Sources indicate that China has agreed to pay Cuba several billion dollars for the construction of the facility, although the details of the agreement have not been disclosed. Along with the much-needed infusion of cash, though, comes the risk of angering the US and further isolating the country diplomatically and economically.
Cuba is currently enduring its worst economic crisis since the fall of the Soviet Union and the regime sees China as offering a new potential lifeline.
El Salvador’s hardline anti-gang policies gain traction among region’s politicians
Drastic reductions in criminality that have accompanied El Salvador’s ‘iron fist’ strategy against gangs have garnered both regional plaudits and international condemnation. And in Guatemalan elections scheduled for later this month, building mega-prisons and suspending constitutional rights to go after criminals have become popular policiesacross the political spectrum, AP reports.
Next door in Honduras, left-wing President Xiomara Castro implemented a ‘state of exception’ to due process to enable harsher crackdowns on criminality.
- “There is enough evidence for El Salvador to be tried for crimes against humanity” (El Faro)
- El Salvador slashes size of Congress ahead of elections (Reuters)
Despite the popularity of these policies, El Salvador’s success is unlikely to be
mirrored across the region. While the homicide rate slightly decreased in Honduras, it is still the highest in Central America and the country has failed to see noticeable benefits from the policy.
Factors such as smaller police forces, more political opposition and substantially larger land areas make implementing a strategy similar to El Salvador’s effectively impossible for its neighbors. But that doesn’t stop the candidates from making promises. We will “end the scourge of homicides, murders and extortions in our country” with Bukele’s policies, Guatemala’s former First Lady Sandra Torres, who is running for president, promised to cheering supporters, according to the AP.
LatAm economists urge IMF to create debt backstop fund
A group of influential Latin American economists, known as the Latin American Committee on Macroeconomic and Financial Issues (CLAAF), is urging the IMF to set up a $300 billion fund to help safeguard against potential debt crises in emerging markets, Reuters reports. With concerns about rising fragility and soaring levels of sovereign debt, the economists want the IMF to be able to buy sovereign debt that has been hit by financial contagion but is otherwise sound, as well as to exclude domestic debt from the G20 common framework and ease bailout conditions on struggling economies such as Argentina.
The proposed Emerging Markets Fund would be managed by the IMF but have its own balance sheet supported by swap lines from major central banks in wealthy nations. This fund would be capable of making temporary purchases of sovereign debt to rapidly boost liquidity.
The group argues that the IMF’s current toolkit leaves it ill-equipped to tackle financial contagion, which could adversely affect stable economies in an uncertain global landscape.
What we’re reading
Burkina Faso’s government says more than two million displaced as aid falls short (AP)
Nigeria’s naira drops to a record low as devaluation bets swirl (Bloomberg)
Initial reform steps positive for Nigeria’s credit profile (Fitch Ratings)
Ghana elections may test fiscal discipline under new IMF program (Bloomberg)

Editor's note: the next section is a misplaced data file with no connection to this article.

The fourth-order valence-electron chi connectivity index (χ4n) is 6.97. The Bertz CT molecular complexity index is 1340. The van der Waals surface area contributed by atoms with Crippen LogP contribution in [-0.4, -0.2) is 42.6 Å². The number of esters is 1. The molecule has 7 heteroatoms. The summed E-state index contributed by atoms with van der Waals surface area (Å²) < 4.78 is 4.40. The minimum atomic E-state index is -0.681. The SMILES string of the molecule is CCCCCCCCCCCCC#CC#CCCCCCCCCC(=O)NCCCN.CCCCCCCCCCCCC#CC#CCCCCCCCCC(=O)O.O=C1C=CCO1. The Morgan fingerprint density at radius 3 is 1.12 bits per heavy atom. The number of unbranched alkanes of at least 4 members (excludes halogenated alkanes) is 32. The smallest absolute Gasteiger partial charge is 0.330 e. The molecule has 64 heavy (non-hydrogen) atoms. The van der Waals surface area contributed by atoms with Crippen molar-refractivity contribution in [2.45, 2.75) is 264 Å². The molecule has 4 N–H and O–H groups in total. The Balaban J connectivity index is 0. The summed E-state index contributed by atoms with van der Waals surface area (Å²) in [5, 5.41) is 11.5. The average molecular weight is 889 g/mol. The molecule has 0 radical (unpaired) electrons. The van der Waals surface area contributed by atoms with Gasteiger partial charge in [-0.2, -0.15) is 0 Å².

World bank sees Kenya’s economy growing 5% this year (Bloomberg)
US suspends food aid for Ethiopia, citing widespread theft (NYT)
Namibia becomes oil drilling hot-spot with 13% of Africa’s rigs (Bloomberg)
Morocco signs MoU with Chinese–European group for $6.4 billion battery factory (Utilities Middle East)
Egypt and UAE cooperate to establish Africa’s largest wind farm (Egypt Independent)
Fitch downgrades Egypt’s credit rating (Fitch Ratings)
How midnight OPEC dealmaking won Gulf unity at Africa’s expense (Bloomberg)
Ukraine promises embassies, grain to counter Russia’s influence in Africa (Bloomberg)
Sri Lankans fret over next piece of debt puzzle: Domestic reform (Nikkei)
Taliban’s alleged interference in foreign aid deprives Afghans of lifesaving help (Radio Free Europe)
Taliban appears to sharply reduce opium cultivation in Afghanistan (Radio Free Europe)
China, Pakistan and Iran ‘hold counter-terrorism talks’ in Beijing (Reuters)
Indonesia–Malaysia QR code payments get started under ASEAN system (Nikkei)
North Korean IT workers help spy from UAE and Russia, UN says (Bloomberg)
North Korea ‘gets half its foreign currency from cyber theft’ (Nikkei)
Saudi Arabia welcomes Venezuelan leader Maduro, reaching out to yet another USfoe (AP)
Iran ‘to form naval alliance’ with Gulf states (Reuters)
Turkish forces arrive in Kosovo to bolster NATO-led peacekeepers (AP)
Russia ‘buying back’ arms parts exported to Myanmar and India (Nikkei via Moscow Times)
War on Ukraine cripples Russia’s labor market (FrontierView)
Romania hit by strikes by teachers, health workers and police (BalkanInsight)
Bulgaria’s new PM prioritizes Schengen and eurozone entrance (BalkanInsight)
Poland’s state media criticized for coverage of huge anti-government march (AP)
Anti-government protests continue in Serbia (Radio Free Europe)
Belgrade to prod ethnic Serbs in north Kosovo to vote in elections (Radio Free Europe)
Former Panama president Ricardo Martinelli chosen as RM candidate for 2024 elections (Reuters)
US Congress members seek inquiry into the hidden Florida assets of Ecuador’sPresident Lasso (Miami Herald)
Cocaine trade and gang violence strike hard in once-peaceful Ecuador (WSJ)
Global leftist leaders warn ‘soft coup’ is underway in Colombia (The Intercept)
Deadly earthquake hits Haiti days after severe floods (NBC)
Aruba and Venezuela resume bilateral trade after 4 years (Mercopress)
Brazil is key to slowing global warming. but its carbon market has struggled (WSJ Pro)
Deforestation in Brazil’s Amazon falls nearly 10% in May (Reuters)
A factory exodus is hollowing out Brazil’s industrial heartland (WSJ)
Global backlash against weaponized dollar is growing (Bloomberg)